Finding the Best Historical Comps for the NFL’s Top Young Quarterbacks
There was a lot of talk over the offseason about which young quarterback insiders and outsiders would want to start their franchises. Bleacher Report found that 42 current and former NFL insiders put Derek Carr and Carson Wentz at the top. The MMQB’s Andy Benoit had Wentz as his top pick.
While the “football people” like the pocket presence of traditional throwers like Carr and Wentz, the numerically inclined tend to favour Marcus Mariota and Dak Prescott. Field Gulls’ Ben Baldwin makes a compelling stats-based case for Prescott over Carr and doesn’t think they’re particularly close.
In previous posts, I’ve shown how we can use Bayesian updating to project future passing efficiency. A quick refresher: we can calculate the best future estimate by adjusting a knowledge-less, league-average expectation for each piece of evidence, or pass attempt. In that way, we don’t overreact to small samples by incorporating the fact that variance plays a big role in the final numbers of any drive, game or even full season.
It’s easy from a stats-based perspective to say you should always take the player with better numbers, but clearly, there is a development cycle for quarterbacks, and we’ve seen those who haven’t been particularly great earlier in their careers, like Drew Brees and Tom Brady, go on to be some of the best ever.
In this post, I’m going to take the previous Bayesian updating analyses a step further and use the results to find the most comparable players to the NFL’s top young quarterbacks. I did this by matching the career arcs for out true passing efficiency estimates to previously drafted quarterbacks (since 2000) and sees who from the past most closely resembles the youngsters. KNN (K-Nearest Neighbors) algorithm takes a number of data points – in this case, the quarterbacks’ true passing efficiency estimates – and matches them against the historical data for the same points in time, then find the closest matches from the historical quarterbacks. I used adjusted net passing yards per attempt (ANY/A) for my passing efficiency metric, as it incorporates yards per attempt, lost yards on sacks, and rewards/penalties for touchdowns/interceptions.
An initial look at all of the NFL’s young quarterbacks
You see that all the quarterbacks begin at the same point – league-average NFL efficiency – and move based on their efficiency displayed. It might seem like there’s a huge difference between Prescott to Jared Goff, but the Bayesian updating actually understates the differences based on the fact that we have a limited sample. Our true passing efficiency for Prescott at 7.2 ANY/A is much lower than his actual rookie performance of 7.9 ANY/A. And Goff at a little under 5 ANY/A is much higher than his actual number: 2.82 ANY/A.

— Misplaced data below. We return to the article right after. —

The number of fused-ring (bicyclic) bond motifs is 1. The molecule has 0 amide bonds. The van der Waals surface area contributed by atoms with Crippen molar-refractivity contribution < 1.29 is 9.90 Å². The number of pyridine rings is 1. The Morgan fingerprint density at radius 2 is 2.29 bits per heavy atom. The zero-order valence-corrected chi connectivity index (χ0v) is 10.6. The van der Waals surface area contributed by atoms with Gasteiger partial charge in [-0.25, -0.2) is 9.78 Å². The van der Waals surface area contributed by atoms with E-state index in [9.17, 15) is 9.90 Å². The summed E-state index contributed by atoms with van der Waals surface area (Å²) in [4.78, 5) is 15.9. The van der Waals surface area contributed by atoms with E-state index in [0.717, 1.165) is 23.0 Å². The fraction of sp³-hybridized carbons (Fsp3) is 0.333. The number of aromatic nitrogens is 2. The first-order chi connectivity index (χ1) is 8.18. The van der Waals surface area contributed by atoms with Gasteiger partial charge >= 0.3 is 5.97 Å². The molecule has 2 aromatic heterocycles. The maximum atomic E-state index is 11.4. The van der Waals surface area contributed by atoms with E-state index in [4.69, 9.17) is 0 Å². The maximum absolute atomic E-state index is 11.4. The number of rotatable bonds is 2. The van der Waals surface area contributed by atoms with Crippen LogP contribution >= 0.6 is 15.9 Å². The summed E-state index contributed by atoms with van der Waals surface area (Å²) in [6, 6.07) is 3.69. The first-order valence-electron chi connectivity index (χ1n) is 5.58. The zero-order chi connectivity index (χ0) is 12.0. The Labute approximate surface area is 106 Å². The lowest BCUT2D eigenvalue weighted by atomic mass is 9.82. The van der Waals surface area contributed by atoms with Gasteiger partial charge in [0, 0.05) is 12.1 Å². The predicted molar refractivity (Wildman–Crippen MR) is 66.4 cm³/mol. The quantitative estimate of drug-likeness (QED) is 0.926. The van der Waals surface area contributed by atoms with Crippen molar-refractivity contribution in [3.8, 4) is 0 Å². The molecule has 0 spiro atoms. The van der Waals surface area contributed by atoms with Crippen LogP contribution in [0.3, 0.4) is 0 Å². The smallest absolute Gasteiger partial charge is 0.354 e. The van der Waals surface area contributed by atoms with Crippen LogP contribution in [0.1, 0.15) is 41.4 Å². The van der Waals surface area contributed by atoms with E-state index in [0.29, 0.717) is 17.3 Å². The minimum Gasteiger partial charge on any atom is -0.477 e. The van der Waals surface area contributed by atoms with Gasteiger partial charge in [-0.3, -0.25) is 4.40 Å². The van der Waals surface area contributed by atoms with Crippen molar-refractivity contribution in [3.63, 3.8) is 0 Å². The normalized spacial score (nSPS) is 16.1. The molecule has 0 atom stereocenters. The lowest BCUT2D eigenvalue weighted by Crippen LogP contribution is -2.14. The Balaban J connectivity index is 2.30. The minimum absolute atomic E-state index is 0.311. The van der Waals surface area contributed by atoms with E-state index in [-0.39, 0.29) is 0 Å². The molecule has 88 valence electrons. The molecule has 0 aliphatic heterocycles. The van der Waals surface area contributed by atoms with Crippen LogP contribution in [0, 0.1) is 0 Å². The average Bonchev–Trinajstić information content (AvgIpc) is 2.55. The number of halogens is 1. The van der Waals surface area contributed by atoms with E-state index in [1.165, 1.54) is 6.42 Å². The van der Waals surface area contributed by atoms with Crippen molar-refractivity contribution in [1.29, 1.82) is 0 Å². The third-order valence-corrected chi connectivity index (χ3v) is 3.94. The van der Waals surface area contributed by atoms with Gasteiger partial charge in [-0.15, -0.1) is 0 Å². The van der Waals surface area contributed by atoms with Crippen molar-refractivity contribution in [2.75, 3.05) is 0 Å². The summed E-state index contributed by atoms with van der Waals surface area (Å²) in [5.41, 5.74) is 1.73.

But there is still an issue that we’re looking at quarterbacks’ passing efficiency as a stat that is fully reflected by their abilities, but we all know that quarterback performance is influenced by many outside factors: receiver ability, offensive line protection and running game efficiency.
That’s why I decided to match the young quarterbacks’ performance so far against the beginnings of older quarterbacks who have been in many great or bad surrounding situations, to get a better idea of the range of outcomes, not only a baseline number.
Let’s go through all the young quarterbacks, starting with those with the most NFL experience.
BLAKE BORTLES (NO. 3 OVERALL PICK)
It should come as a surprise that Bortles doesn’t have very good comps after seeing him benched in the preseason and almost losing his starting job. It’s a funny coincidence that David Carr, the former No. 1 pick and older brother of his fellow 2014 draftee Derek Carr, is one of Bortles closest comps. Bortles could still make a success of his career, but his closest comps say that there isn’t much hope.
DEREK CARR (NO. 36 PICK)
Carr also struggled to start his career with efficiency in terms of yards per attempt, but there are two important differences to Bortles: 1) He was able to avoid in sacks and interceptions, thereby boosting his ANY/A, and 2) he turned things around quickly in his second season. That’s why Carr sees franchise quarterbacks like Eli Manning and Matthew Stafford in his comps. I wouldn’t call Manning and Stafford great quarterbacks. But Manning and others have shown us that you can win Super Bowls with an average quarterback, and many struggling teams would line up to take either quarterback’s career instead of years of disarray.